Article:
Trouble Funk

Trouble Funk

Trouble Funk, a musical group born on the streets of Washington, D.C. , is synonymous with the emergence of the non-stop, percussion driven, best seen live, experience the party, au- dience participatory call and response, grassroots, homegrown music called Go-Go. As the world wide ambassadors of this musical genre, Go-Go, a distant, but older cousin of Hip-Hop, Trouble Funk has taken their sound from the gritty streets of D.C. to the clubs of the nation and the festivals around the world for the past 30 plus years.

The band and their sound, developed by mixing an uproarious blend of swinging, up-tempo 70’s funk with a 60’s style horn section, heavily laden with infectious percussion, topped off with booming vocals and the genre’s trademark call and response, burst onto the music scene in 1978. Trouble Funk, in its infancy, consisted of the writing team of band leader, bassist and vocalist Tony “Big Tony” Fisher, keyboardists Robert “Syke Dyke” Reed and James Avery and trumpet player Taylor Reed. The group was rounded out with the musical prowess of drummer Emmett Nixon, percussionists Mack Carey and Timothy “Teebone” David, guitarist Chester Davis, trombonist Gerald Reed and saxophonist David Rudd while they peppered the musical landscape of the 1980’s with anthems “Drop the Bomb”, “Pump Me Up”, “Let’s Get Small”, “So Early in the Morning”, “Saturday Night Live From Washington, D.C., Parts 1 & 2”, “Say What?” and two R&B/ Hip-Hop Billboard charting tracks, “Still Smokin’” and “Good to Go”.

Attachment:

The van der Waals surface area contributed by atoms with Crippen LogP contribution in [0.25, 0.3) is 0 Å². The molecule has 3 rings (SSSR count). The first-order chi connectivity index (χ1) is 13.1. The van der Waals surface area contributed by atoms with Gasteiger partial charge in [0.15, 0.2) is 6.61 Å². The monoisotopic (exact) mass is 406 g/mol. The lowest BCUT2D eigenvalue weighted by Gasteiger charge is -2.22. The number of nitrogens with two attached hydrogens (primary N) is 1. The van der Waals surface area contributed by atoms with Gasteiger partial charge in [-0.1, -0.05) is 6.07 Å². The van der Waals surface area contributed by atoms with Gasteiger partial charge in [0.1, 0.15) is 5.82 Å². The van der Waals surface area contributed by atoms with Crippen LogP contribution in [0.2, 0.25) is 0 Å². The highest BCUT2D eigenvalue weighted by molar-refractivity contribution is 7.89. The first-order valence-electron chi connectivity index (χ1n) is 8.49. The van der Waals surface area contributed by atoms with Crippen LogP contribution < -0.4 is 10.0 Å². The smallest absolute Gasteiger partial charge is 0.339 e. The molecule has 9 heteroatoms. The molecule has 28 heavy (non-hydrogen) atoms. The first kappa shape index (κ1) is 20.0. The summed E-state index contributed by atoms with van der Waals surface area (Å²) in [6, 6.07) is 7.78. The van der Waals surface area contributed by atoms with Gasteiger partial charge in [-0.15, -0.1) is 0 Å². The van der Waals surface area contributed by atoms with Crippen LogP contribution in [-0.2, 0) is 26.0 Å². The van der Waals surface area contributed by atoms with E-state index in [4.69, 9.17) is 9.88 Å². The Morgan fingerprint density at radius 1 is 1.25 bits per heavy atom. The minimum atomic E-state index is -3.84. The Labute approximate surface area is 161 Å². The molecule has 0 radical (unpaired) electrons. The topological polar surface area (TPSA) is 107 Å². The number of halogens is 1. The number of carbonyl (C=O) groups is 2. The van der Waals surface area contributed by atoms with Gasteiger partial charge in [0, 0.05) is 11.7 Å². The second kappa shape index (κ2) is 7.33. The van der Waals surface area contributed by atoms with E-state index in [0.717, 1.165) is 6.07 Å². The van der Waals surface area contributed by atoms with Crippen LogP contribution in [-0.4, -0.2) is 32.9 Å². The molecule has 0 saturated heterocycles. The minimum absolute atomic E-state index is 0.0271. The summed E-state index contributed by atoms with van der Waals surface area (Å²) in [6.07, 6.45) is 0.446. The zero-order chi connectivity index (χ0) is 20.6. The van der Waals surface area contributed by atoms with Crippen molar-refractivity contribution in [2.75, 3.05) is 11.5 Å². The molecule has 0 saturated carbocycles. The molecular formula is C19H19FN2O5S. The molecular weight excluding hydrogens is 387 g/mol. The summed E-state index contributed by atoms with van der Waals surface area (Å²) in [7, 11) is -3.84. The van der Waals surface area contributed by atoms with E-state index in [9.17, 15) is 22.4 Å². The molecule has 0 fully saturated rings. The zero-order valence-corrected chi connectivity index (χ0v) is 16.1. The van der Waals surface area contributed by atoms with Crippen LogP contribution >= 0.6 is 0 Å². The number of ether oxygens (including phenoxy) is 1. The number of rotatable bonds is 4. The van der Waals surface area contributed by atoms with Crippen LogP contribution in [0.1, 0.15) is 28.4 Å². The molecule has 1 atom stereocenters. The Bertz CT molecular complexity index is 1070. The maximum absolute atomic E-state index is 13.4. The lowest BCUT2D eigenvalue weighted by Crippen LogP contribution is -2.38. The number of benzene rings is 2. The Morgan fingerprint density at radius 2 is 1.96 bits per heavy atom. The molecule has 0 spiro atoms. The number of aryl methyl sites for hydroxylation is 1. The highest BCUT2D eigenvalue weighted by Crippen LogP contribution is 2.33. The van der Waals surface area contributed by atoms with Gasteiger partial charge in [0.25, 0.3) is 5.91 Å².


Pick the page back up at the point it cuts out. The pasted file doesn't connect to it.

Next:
“Drop the Bomb” was the first Go-Go record to be released outside of Washington, D.C. and was released on the pioneering label, Sugar Hill Records.

Trouble Funk, with their raw, party driven style, was able to capture the attention of musical enthusiasts of a variety of genres catapulting themselves onto the national and international music scene. They would frequently tour with notable punk rock acts Minor Threat and the Big Boys, while still gracing the stage on major music festivals with legendary artists such as Curtis Mayfield, Parliament Funkadelic, Red Hot Chili Peppers, UB40, Def Leppard and Fishbone, to name a few. Trouble Funk also recorded with Kurtis Blow and appeared in his video, “I’m Chillin’”.